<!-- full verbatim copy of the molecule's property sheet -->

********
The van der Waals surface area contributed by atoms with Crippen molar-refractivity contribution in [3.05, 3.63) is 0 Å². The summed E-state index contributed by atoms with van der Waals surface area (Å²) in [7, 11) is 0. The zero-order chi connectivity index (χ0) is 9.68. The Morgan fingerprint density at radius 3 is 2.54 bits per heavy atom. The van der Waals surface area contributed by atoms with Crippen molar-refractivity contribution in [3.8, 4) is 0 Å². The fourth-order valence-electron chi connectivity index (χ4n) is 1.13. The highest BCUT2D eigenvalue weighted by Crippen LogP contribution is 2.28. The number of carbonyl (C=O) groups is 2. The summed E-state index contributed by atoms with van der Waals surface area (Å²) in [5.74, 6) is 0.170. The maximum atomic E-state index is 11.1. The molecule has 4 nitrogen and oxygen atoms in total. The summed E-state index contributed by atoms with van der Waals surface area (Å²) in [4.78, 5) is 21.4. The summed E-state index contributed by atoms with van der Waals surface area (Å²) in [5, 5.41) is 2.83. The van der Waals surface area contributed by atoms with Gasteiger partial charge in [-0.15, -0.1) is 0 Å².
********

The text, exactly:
The van der Waals surface area contributed by atoms with Crippen molar-refractivity contribution in [3.05, 3.63) is 0 Å². The summed E-state index contributed by atoms with van der Waals surface area (Å²) in [7, 11) is 0. The zero-order chi connectivity index (χ0) is 9.68. The Morgan fingerprint density at radius 3 is 2.54 bits per heavy atom. The van der Waals surface area contributed by atoms with Crippen molar-refractivity contribution in [3.8, 4) is 0 Å². The fourth-order valence-electron chi connectivity index (χ4n) is 1.13. The highest BCUT2D eigenvalue weighted by Crippen LogP contribution is 2.28. The number of carbonyl (C=O) groups is 2. The summed E-state index contributed by atoms with van der Waals surface area (Å²) in [5.74, 6) is 0.170. The maximum atomic E-state index is 11.1. The molecule has 4 nitrogen and oxygen atoms in total. The summed E-state index contributed by atoms with van der Waals surface area (Å²) in [4.78, 5) is 21.4. The summed E-state index contributed by atoms with van der Waals surface area (Å²) in [5, 5.41) is 2.83. The van der Waals surface area contributed by atoms with Gasteiger partial charge in [-0.15, -0.1) is 0 Å².